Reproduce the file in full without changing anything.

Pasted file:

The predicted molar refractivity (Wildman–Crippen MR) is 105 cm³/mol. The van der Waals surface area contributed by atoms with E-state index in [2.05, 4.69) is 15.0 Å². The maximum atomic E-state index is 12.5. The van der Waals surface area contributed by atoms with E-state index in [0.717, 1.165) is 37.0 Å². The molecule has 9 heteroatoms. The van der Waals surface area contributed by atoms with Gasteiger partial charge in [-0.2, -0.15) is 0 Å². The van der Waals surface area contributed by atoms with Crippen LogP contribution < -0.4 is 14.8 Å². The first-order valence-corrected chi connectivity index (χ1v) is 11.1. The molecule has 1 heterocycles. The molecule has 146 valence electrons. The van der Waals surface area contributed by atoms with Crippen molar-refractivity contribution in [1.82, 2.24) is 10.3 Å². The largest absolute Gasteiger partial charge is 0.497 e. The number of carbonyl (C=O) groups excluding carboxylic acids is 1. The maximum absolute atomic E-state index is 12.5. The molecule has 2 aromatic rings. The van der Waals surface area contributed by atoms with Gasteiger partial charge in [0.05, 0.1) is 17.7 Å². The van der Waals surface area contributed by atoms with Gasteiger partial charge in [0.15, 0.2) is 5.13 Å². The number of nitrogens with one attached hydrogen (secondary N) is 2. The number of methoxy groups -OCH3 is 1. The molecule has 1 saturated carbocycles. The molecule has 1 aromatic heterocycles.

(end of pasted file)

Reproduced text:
The predicted molar refractivity (Wildman–Crippen MR) is 105 cm³/mol. The van der Waals surface area contributed by atoms with E-state index in [2.05, 4.69) is 15.0 Å². The maximum atomic E-state index is 12.5. The van der Waals surface area contributed by atoms with E-state index in [0.717, 1.165) is 37.0 Å². The molecule has 9 heteroatoms. The van der Waals surface area contributed by atoms with Gasteiger partial charge in [-0.2, -0.15) is 0 Å². The van der Waals surface area contributed by atoms with Crippen LogP contribution < -0.4 is 14.8 Å². The first-order valence-corrected chi connectivity index (χ1v) is 11.1. The molecule has 1 heterocycles. The molecule has 146 valence electrons. The van der Waals surface area contributed by atoms with Crippen molar-refractivity contribution in [1.82, 2.24) is 10.3 Å². The largest absolute Gasteiger partial charge is 0.497 e. The number of carbonyl (C=O) groups excluding carboxylic acids is 1. The maximum absolute atomic E-state index is 12.5. The molecule has 2 aromatic rings. The van der Waals surface area contributed by atoms with Gasteiger partial charge in [0.05, 0.1) is 17.7 Å². The van der Waals surface area contributed by atoms with Gasteiger partial charge in [0.15, 0.2) is 5.13 Å². The number of nitrogens with one attached hydrogen (secondary N) is 2. The number of methoxy groups -OCH3 is 1. The molecule has 1 saturated carbocycles. The molecule has 1 aromatic heterocycles.